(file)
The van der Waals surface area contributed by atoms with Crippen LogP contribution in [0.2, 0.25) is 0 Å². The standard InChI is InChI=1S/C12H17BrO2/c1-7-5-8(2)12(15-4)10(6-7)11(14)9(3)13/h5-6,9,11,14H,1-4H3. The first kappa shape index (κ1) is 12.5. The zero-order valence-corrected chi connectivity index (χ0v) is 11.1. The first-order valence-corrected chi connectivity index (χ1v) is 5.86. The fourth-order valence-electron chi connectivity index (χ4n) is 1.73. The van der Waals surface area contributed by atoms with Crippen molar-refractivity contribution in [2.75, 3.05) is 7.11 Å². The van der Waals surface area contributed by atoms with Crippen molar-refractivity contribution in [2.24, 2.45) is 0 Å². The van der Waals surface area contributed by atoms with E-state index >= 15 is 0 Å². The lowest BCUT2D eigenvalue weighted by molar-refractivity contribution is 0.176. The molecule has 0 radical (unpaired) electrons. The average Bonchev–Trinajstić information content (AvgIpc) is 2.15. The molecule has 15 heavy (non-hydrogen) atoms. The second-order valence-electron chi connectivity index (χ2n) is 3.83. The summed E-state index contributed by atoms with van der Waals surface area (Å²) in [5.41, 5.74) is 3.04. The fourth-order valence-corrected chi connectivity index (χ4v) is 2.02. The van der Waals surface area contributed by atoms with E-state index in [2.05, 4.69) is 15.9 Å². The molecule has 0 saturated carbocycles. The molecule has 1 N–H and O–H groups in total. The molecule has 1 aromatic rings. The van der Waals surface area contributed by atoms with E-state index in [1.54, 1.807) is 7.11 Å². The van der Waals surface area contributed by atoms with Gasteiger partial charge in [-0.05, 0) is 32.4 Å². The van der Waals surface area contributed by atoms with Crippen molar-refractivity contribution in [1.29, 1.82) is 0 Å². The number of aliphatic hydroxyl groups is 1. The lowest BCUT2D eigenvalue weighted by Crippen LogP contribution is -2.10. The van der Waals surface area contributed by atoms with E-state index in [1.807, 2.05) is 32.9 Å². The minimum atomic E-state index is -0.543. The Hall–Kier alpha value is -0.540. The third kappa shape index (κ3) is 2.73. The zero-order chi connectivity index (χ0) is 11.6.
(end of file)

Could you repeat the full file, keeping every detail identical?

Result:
The van der Waals surface area contributed by atoms with Crippen LogP contribution in [0.2, 0.25) is 0 Å². The standard InChI is InChI=1S/C12H17BrO2/c1-7-5-8(2)12(15-4)10(6-7)11(14)9(3)13/h5-6,9,11,14H,1-4H3. The first kappa shape index (κ1) is 12.5. The zero-order valence-corrected chi connectivity index (χ0v) is 11.1. The first-order valence-corrected chi connectivity index (χ1v) is 5.86. The fourth-order valence-electron chi connectivity index (χ4n) is 1.73. The van der Waals surface area contributed by atoms with Crippen molar-refractivity contribution in [2.75, 3.05) is 7.11 Å². The van der Waals surface area contributed by atoms with Crippen molar-refractivity contribution in [2.24, 2.45) is 0 Å². The van der Waals surface area contributed by atoms with E-state index >= 15 is 0 Å². The lowest BCUT2D eigenvalue weighted by molar-refractivity contribution is 0.176. The molecule has 0 radical (unpaired) electrons. The average Bonchev–Trinajstić information content (AvgIpc) is 2.15. The molecule has 15 heavy (non-hydrogen) atoms. The second-order valence-electron chi connectivity index (χ2n) is 3.83. The summed E-state index contributed by atoms with van der Waals surface area (Å²) in [5.41, 5.74) is 3.04. The fourth-order valence-corrected chi connectivity index (χ4v) is 2.02. The van der Waals surface area contributed by atoms with E-state index in [2.05, 4.69) is 15.9 Å². The molecule has 0 saturated carbocycles. The molecule has 1 N–H and O–H groups in total. The molecule has 1 aromatic rings. The van der Waals surface area contributed by atoms with E-state index in [1.54, 1.807) is 7.11 Å². The van der Waals surface area contributed by atoms with Gasteiger partial charge in [-0.05, 0) is 32.4 Å². The van der Waals surface area contributed by atoms with Crippen molar-refractivity contribution in [1.29, 1.82) is 0 Å². The number of aliphatic hydroxyl groups is 1. The lowest BCUT2D eigenvalue weighted by Crippen LogP contribution is -2.10. The van der Waals surface area contributed by atoms with E-state index in [1.807, 2.05) is 32.9 Å². The minimum atomic E-state index is -0.543. The Hall–Kier alpha value is -0.540. The third kappa shape index (κ3) is 2.73. The zero-order chi connectivity index (χ0) is 11.6.